The government recently announced an extra £250m of funding to speed up the discharge of medically fit patients from hospital. The money will pay for extra beds in care homes to try and free up some of the 13,000 hospital beds that are currently occupied by patients who can’t be discharged due to a lack of suitable care facilities.
The problem of patients who are not ready to return home but could be cared for in another setting outside of hospital has added to the pressures on the NHS this winter. A lack of investment in community care settings over the past decade has resulted in a chronic shortage of places for patients who have been passed as medically fit for discharge.
Health Secretary Steven Barclay said:
“I am taking urgent action to reduce pressure on the health service, including investing an additional £200 million to enable the NHS to immediately buy up beds in the community to safely discharge thousands of patients from hospital and free up hospital capacity, on top of the £500 million we’ve already invested to tackle this issue.”
However, the charity Carers UK, which supports the rights of unpaid carers, responded by commenting that there needs to be an equivalent investment in domiciliary care to help carers and those who want to be cared for in their own homes.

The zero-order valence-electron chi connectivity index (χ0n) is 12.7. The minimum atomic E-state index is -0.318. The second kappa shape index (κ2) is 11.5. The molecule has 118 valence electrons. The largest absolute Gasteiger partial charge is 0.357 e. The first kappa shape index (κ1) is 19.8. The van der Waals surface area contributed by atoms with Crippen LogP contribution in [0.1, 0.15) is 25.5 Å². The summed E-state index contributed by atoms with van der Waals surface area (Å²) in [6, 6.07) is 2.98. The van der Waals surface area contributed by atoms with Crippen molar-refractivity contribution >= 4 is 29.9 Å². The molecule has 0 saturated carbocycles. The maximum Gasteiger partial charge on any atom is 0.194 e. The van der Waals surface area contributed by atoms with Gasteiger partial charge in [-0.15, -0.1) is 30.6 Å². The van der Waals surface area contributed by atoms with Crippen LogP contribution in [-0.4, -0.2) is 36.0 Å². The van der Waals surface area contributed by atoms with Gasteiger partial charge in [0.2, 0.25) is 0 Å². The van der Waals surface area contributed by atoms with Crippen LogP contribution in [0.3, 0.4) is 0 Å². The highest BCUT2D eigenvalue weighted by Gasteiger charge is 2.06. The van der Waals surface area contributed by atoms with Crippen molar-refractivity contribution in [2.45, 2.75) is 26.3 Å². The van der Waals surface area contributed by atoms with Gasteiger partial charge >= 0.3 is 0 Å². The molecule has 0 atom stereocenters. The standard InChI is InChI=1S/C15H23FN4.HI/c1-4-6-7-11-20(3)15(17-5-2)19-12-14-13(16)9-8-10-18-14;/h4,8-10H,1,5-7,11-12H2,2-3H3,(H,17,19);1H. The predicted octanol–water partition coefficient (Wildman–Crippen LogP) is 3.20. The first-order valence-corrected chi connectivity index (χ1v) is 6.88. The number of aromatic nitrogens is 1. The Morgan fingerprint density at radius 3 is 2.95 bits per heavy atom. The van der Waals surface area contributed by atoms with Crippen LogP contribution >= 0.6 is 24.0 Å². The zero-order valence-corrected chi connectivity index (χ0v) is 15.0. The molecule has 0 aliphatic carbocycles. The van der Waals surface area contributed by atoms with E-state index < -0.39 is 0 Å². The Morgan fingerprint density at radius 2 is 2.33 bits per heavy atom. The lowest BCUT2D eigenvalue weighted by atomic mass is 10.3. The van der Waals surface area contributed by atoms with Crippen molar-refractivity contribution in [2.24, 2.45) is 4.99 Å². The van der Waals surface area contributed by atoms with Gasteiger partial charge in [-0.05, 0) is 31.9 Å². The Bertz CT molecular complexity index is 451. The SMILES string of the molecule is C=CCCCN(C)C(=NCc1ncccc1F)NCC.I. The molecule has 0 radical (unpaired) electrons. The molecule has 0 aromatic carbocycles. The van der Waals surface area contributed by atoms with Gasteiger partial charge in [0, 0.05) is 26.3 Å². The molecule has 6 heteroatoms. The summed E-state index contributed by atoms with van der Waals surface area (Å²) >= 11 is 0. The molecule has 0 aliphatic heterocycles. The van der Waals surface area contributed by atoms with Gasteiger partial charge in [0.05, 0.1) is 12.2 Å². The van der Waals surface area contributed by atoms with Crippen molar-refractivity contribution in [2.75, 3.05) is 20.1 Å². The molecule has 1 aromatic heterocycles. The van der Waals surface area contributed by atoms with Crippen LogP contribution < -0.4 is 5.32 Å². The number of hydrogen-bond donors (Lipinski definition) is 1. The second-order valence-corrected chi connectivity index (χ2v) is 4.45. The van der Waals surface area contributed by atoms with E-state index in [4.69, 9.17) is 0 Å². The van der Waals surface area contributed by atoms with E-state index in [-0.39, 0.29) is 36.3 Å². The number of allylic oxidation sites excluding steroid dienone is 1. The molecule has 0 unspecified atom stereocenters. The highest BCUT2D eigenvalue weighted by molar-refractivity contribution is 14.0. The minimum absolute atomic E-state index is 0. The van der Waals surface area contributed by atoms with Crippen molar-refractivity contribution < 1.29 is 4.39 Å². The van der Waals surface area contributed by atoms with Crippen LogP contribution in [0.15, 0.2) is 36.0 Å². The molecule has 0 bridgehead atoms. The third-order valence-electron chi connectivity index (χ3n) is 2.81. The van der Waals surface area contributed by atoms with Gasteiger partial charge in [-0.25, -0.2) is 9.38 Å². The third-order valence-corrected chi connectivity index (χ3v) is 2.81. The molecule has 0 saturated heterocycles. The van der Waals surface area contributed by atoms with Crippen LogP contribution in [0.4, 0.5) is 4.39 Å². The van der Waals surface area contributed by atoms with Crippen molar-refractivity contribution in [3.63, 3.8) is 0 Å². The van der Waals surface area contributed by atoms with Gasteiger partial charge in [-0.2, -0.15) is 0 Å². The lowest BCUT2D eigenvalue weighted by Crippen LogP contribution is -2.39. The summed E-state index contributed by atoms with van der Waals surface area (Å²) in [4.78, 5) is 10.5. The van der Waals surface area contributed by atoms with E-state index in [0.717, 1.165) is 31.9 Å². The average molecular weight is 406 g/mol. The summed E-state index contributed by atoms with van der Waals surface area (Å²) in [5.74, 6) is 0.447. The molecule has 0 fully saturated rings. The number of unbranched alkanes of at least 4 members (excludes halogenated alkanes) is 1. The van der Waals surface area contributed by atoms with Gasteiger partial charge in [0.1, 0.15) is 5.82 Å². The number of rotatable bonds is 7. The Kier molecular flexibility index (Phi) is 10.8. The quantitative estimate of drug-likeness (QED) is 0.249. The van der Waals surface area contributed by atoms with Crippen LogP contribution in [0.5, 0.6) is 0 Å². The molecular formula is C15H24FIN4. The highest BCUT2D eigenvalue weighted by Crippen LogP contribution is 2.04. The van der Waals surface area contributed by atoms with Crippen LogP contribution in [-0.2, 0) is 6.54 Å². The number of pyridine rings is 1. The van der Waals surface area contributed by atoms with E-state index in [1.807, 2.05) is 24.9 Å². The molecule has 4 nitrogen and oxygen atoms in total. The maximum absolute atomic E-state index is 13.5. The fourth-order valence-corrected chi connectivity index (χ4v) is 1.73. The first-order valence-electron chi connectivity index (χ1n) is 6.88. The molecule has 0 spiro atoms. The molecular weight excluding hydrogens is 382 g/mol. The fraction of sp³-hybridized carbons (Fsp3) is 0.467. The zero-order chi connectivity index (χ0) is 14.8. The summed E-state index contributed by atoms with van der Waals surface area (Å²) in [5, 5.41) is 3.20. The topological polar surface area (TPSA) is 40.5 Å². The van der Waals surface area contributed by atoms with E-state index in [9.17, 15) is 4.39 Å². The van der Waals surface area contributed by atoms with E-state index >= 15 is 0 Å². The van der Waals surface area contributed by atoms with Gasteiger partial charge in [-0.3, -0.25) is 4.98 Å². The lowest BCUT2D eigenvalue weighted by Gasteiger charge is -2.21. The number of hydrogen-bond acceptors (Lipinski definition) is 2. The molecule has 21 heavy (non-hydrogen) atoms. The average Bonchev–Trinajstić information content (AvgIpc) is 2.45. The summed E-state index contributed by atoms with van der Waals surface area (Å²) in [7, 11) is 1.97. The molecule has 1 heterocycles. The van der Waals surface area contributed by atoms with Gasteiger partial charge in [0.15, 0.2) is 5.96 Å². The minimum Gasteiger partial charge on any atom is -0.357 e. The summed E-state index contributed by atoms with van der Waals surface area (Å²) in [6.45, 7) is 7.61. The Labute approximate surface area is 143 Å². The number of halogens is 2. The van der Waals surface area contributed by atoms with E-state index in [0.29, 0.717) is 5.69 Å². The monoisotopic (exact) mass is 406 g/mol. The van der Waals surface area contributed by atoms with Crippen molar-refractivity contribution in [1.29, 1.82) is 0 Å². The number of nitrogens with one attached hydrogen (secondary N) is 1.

Helen Walker, Chief Executive of Carers UK, said:
“We recognise the pressing need to discharge fit patients from hospital, but as well as funding care homes and other settings to take patients, it is imperative that there is also sufficient investment in domiciliary care so that patients who can receive care at home – whether that be from a care worker or family member, or both – get the adequate support they need.
She added: “It is absolutely vital that unpaid carers are involved in the hospital discharge process – as is their hard won recent legal right.”
Where a care setting is identified as the right place for a patient to be discharged in the short-term, it is important that a plan is developed between the hospital, carer and care setting, to ensure that when the patient is fit to return home they and the person caring for them have the right practical support in place.”
“Our State of Caring 2022 research has shown a worrying lack of involvement and support – 43% of carers disagreed that they had been involved in the decisions about discharge and the care and treatment needed.”
Ms Walker also pointed out that without sufficient discussion and support of how a family member or friend could be looked after at home, it increased the likelihood of the patient returning to hospital in the near future.
Some home alterations and adaptations, such as a disabled walk in shower, can enable carers and their loved ones to more easily and safely continue to live independently and delay the need to go into residential care or hospital.
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